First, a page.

Nicole Townsend launches her 2020 City Council Campaign.
On Tuesday, December 3, 2019, an enthusiastic crowd of supporters gathered in West Asheville to help Nicole Townsend kick off her campaign for Asheville City Council. The people who filled the Mothlight that night reflected Asheville’s rich diversity of race, age, class, immigration status, and gender. Drawn by Townsend’s platform of education equity, public safety, and environmental justice, her advocates are clearly invested in working for a better Asheville for all.
“It’s about community, it’s about building, changing, and reimagining what is possible,” Cortina Caldwell, founder of Artists Designing Evolution – The adé PROJECT, said as the event opened. “We need someone who gets it, someone who has been working side by side in community, grassroots style … and who also has compassion, who has fire, who has grace, who knows how to strategize and mobilize people. I’m here to say that person is Nicole Townsend.”
Another speaker, Zeke Christopoulos, Executive Director of Tranzmission, asserted, “A candidate like Nicole, who can bring our voices to the places that we need to be heard as a beloved community, as people working together towards equity, is what Asheville needs right now.”
With poetic language, City Council member Sheneika Smith talked of the parallel and intersecting paths she and Townsend have shared through cultural organizing and movement work. She spoke of Townsend’s efforts towards stopping mass incarceration and cash bail, of her work bringing a race and class analysis to environmental justice organizing, and how she centers the people who are most impacted by systems of oppression.
“The time is now,” said Smith. “Each election we need to place the building blocks for a paradigm shift. Each election…we can choose the leaders of a new Asheville.”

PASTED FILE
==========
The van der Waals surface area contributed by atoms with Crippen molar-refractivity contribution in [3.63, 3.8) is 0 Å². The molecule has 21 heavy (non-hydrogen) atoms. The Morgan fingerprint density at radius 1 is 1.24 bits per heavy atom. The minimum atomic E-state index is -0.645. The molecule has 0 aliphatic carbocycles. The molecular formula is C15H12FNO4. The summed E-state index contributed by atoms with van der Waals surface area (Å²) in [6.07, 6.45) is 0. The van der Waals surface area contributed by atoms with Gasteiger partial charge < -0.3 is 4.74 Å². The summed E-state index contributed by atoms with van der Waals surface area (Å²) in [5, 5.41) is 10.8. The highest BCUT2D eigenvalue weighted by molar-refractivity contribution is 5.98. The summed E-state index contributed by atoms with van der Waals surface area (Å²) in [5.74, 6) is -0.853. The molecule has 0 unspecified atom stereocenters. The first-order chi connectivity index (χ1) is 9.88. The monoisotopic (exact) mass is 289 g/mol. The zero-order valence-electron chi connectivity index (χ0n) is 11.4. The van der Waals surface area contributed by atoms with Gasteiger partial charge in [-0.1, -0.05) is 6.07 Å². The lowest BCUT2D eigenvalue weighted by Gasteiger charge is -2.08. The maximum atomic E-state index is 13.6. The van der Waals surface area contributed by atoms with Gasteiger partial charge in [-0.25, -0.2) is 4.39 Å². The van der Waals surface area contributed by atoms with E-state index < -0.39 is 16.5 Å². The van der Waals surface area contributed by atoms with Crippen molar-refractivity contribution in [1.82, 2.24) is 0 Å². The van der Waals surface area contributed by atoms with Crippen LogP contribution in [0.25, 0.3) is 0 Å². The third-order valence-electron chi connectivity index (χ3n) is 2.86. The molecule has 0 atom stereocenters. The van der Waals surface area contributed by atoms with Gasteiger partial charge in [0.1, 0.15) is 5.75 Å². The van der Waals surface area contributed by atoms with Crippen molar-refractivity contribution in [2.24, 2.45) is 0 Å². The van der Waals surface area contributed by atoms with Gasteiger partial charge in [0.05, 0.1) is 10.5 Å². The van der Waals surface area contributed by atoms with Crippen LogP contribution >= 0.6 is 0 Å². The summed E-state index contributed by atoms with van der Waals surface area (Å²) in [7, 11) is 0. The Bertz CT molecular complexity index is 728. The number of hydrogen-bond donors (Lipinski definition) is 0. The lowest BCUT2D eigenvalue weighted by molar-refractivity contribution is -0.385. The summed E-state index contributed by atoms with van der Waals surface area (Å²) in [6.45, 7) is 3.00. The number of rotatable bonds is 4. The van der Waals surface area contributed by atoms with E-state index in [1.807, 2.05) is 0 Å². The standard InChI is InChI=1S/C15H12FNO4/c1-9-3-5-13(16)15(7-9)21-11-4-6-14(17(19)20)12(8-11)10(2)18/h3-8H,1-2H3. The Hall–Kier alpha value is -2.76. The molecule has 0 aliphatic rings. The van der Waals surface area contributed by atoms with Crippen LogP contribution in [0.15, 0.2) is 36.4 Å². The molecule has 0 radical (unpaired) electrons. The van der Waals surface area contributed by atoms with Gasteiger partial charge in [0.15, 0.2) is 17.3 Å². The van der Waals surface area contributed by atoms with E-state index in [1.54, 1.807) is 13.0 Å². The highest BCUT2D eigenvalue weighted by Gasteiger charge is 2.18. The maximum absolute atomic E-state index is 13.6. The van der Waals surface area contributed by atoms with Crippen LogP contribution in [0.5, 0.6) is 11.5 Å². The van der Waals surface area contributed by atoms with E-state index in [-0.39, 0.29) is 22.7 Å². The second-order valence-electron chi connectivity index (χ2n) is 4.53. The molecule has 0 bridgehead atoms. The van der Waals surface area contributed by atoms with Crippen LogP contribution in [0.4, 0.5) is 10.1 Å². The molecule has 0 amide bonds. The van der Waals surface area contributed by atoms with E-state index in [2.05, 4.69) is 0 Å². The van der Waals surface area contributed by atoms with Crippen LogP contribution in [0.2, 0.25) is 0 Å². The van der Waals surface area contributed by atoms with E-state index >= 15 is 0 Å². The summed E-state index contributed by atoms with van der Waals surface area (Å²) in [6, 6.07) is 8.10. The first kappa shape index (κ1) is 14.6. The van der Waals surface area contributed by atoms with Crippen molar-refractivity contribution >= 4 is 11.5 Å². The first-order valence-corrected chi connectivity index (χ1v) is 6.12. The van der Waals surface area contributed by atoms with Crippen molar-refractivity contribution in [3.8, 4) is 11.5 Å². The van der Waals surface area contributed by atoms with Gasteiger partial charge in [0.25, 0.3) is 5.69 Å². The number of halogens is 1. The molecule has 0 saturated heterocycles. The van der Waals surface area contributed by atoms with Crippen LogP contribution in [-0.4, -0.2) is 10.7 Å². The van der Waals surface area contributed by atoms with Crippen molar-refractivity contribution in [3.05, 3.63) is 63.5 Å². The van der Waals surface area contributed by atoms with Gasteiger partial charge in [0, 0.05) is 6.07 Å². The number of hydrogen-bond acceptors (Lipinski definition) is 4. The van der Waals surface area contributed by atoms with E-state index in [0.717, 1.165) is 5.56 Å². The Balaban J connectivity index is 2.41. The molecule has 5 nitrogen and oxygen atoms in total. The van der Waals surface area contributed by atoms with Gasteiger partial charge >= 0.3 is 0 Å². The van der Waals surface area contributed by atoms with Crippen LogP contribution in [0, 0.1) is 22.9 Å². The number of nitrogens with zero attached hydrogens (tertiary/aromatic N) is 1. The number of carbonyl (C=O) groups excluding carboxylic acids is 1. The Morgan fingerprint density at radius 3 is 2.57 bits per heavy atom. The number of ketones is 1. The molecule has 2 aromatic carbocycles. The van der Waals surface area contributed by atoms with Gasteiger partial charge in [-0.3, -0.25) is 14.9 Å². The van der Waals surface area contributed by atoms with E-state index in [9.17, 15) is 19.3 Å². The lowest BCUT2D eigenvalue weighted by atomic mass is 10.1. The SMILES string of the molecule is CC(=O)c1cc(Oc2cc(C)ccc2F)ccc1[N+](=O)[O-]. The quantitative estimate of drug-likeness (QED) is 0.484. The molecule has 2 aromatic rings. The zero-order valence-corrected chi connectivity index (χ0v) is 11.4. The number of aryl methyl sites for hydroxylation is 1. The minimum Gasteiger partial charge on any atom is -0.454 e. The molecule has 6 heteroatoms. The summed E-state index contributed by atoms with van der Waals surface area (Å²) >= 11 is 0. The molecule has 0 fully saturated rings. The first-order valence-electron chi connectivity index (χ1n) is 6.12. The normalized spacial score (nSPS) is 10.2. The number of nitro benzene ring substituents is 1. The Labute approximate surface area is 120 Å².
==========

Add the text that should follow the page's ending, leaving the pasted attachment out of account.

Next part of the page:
Taking the stage to a standing ovation, Townsend began by leading everyone in a song by June Jordan, “We have come this far, we won’t turn ’round, we’ll flood the streets with justice, we are freedom bound.”
Townsend encouraged the crowd to take a few minutes to discuss their wildest dreams for Asheville.
As part of her explanation for her candidacy, Townsend first identified herself as coming from a “family of poor and working class roots, always on the margins.”
She continued, “I, along with many who live in this community, am tired of performative liberal politics. This is not a bash, and this is not shade, and we live in a city where most of our elected officials are on the left side of the political spectrum, yet our communities are still suffering.
“Political affiliation is not going to save us, it’s not going to support us. The people in this room are the ones who are going to do the work, we’re going to transform our community,” she stated. “We need elected official officials who are on assignment, we need elected officials who will say ‘yes’ for the people, we need elected officials who say ‘no’ for the people. I’m running for the people, and I am very clear I will not sell the people hopes and dreams for a vote.
She outlined her policies this way: “The pillars of the platform I am standing on are education equity, public safety, and environmental justice. They are personal to me and my people. We don’t need another study to tell us that our black kids are suffering in Asheville Schools, we need action,” and mentioned strategies such as transformative justice and statewide collaborations.
Townsend also addressed public safety, noting, “Usually the focus on police, but we need to figure out what people feel will make their community safer.” She asked those present for their responses, which ranged from a living wage, less racism, and fewer anti-immigrant policies, to knowing our neighbors and an end to police harassment of black people.
Townsend was clear that, “We need a green new deal in Asheville only if it has a race and class analysis, and makes sure black and brown folks are centered.” For Townsend, environmental justice includes ending food deserts, fare-free transit, incentivizing urban famers, investing in community land trusts, and cooperative housing. “It’s time to stop apologizing for redlining and gentrification: we need actual action,” she said.
“This is not my run alone, this is our run,” she closed. “We have to do this together. If we want transformation, it’s ‘we’—not Nicole Townsend. My role is to take that seat and be on assignment for community, and that is what I want to do.”